Ideal material-structure interface for personalised prosthetic socket via additive manufacturing

Lower limb prosthetic sockets could soon be printed in remote locations and even in users' homes, thanks to a groundbreaking process developed by manufacturing experts at Loughborough University.

Our aim

This project aims to develop a robust and personalised prosthetic socket for children that is comfortable, suitable for exercise and play, and adaptable to limb growth.

Residual limbs of children grow non-uniformly and experience volumetric changes throughout a day, because of this, frequent replacements are expected. A socket’s lifespan is further reduced due to the necessary high rigidity of the used materials; support, via a secure fit, takes precedence over comfort, therefore little room is given to accommodate growth cycles.

This project aims to increase the lifespan of children’s prosthetic sockets by incorporating auxetic structures into a novel design, whilst utilising the potentials of digital manufacturing methods.

As children’s limbs typically grow longer faster than in circumference, a combination of auxetic structures were selected where each was fit for purpose. A bow tie structure was used to support areas along the longitudinal axis, whereas a 3D star honeycomb structure was used for a base component at the distal end.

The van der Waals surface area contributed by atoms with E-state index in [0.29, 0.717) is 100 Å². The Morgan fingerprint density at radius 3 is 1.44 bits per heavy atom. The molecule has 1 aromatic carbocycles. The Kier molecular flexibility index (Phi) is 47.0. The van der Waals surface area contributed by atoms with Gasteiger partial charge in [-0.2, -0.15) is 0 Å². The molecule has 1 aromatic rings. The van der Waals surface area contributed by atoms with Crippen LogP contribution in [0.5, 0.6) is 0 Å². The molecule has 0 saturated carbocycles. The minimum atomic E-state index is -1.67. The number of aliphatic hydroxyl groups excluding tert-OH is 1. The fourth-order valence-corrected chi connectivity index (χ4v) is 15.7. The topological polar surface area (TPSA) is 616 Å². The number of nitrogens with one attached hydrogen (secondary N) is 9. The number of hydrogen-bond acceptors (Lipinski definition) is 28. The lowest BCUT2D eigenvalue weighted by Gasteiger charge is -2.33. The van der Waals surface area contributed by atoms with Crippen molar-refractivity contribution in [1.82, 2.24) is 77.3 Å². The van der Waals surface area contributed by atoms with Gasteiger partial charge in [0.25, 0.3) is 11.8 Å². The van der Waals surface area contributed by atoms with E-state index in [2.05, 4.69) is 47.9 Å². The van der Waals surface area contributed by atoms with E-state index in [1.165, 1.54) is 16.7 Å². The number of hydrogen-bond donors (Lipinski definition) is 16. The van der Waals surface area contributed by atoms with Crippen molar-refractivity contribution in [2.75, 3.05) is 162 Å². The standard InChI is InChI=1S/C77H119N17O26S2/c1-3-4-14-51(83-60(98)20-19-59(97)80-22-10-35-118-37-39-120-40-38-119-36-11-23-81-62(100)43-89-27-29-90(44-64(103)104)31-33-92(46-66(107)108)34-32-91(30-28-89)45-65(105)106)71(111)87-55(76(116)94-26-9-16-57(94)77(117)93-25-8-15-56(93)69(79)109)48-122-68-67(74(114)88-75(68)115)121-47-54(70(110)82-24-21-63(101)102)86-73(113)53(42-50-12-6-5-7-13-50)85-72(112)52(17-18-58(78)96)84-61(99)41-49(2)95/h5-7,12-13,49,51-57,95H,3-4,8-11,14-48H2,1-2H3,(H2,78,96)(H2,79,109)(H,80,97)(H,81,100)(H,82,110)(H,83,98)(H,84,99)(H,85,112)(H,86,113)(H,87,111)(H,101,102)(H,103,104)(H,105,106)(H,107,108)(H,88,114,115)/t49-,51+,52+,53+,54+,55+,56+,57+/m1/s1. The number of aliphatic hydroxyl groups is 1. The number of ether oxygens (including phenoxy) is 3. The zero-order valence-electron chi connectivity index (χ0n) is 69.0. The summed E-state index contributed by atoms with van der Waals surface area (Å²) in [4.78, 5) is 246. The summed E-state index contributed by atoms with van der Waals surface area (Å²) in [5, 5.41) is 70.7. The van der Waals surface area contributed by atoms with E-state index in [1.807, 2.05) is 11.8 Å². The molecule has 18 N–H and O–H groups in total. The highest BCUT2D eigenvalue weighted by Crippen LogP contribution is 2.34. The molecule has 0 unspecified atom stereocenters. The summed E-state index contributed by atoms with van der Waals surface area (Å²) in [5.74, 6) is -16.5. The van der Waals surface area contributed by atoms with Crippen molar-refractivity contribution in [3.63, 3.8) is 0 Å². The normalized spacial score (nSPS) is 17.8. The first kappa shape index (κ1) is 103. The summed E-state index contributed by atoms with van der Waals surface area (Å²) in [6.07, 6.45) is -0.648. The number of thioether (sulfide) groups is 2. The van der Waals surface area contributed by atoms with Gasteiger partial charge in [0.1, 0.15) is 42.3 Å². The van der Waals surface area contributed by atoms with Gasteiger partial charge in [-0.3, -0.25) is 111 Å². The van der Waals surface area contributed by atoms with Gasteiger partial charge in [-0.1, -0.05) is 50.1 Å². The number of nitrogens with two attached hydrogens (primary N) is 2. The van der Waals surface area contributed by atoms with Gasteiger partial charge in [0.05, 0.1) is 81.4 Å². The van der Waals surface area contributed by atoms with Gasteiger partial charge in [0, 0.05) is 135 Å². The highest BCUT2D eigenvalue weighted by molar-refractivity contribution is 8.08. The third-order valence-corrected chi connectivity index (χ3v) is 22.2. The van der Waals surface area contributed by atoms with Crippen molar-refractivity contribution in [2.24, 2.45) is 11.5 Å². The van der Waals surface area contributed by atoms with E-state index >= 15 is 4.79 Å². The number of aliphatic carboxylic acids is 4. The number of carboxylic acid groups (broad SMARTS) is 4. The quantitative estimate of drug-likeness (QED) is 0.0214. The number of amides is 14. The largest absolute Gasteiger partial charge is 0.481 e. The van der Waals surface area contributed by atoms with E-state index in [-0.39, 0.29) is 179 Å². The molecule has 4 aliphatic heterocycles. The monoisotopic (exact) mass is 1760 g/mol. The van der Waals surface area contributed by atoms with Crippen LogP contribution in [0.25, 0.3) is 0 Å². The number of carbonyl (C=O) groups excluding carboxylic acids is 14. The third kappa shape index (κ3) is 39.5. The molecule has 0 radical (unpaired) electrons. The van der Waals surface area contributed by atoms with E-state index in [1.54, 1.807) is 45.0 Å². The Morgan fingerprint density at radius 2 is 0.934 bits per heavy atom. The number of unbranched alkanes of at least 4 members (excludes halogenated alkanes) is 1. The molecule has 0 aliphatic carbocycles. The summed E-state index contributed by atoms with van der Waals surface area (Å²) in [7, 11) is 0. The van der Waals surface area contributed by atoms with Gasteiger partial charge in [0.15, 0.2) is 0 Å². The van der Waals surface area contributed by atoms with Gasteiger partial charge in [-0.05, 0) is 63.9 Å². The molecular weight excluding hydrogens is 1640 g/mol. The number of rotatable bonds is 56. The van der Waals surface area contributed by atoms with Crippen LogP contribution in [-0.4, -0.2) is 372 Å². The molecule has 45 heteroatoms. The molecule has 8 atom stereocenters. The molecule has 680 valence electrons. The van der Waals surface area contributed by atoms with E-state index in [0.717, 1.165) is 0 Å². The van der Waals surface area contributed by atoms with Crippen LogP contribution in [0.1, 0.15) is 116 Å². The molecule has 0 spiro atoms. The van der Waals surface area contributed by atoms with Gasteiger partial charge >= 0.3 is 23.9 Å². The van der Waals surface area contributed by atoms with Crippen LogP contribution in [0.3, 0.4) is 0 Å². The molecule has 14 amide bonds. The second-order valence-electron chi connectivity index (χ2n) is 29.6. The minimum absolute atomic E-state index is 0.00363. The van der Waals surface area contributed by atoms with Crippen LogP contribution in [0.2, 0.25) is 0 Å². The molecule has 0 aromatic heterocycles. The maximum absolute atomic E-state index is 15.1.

Both low and high frequency limb volume changes may be compensated for, subject to user trials, by maintaining contact between adjacent components and the user throughout a day. Auxetic structures, therefore, may provide a prosthetic wearer with increased comfort and safety in comparison to conventional alternatives.

In this application, the natural channels of the structures also increase air circulation to the skin, which may reduce perspiration by the wearer.

Our research

Modularity of the novel design also allows for heterogenous materials to be used throughout, which allowed the researchers to create a stiffness gradient. A low stiffness rubber-like polymer was selected for the liner component, as it is in contact with the skin, whereas a high stiffness nylon, pre-impregnated with short carbon fibres, was chosen for the socket shell.

One benefit of additive manufacturing is the reduced restriction on combinations of geometries and materials, therefore, the researchers will be exploring alternative materials without the requirement to modify component forms.

Our outcomes

To date, the team have focussed on researching adaptive structures for comfort and child growth. Individual socket designs are generated using automated software, developed by the project team, with an aim of manufacturing personalised, optimised prosthetic sockets with enhanced functionality.

Project lead: Dr Simin Li

Transforming the way we manufacture prosthetic sockets is only possible if we can disrupt the entire manufacturing workflow.”

Dr Simin Li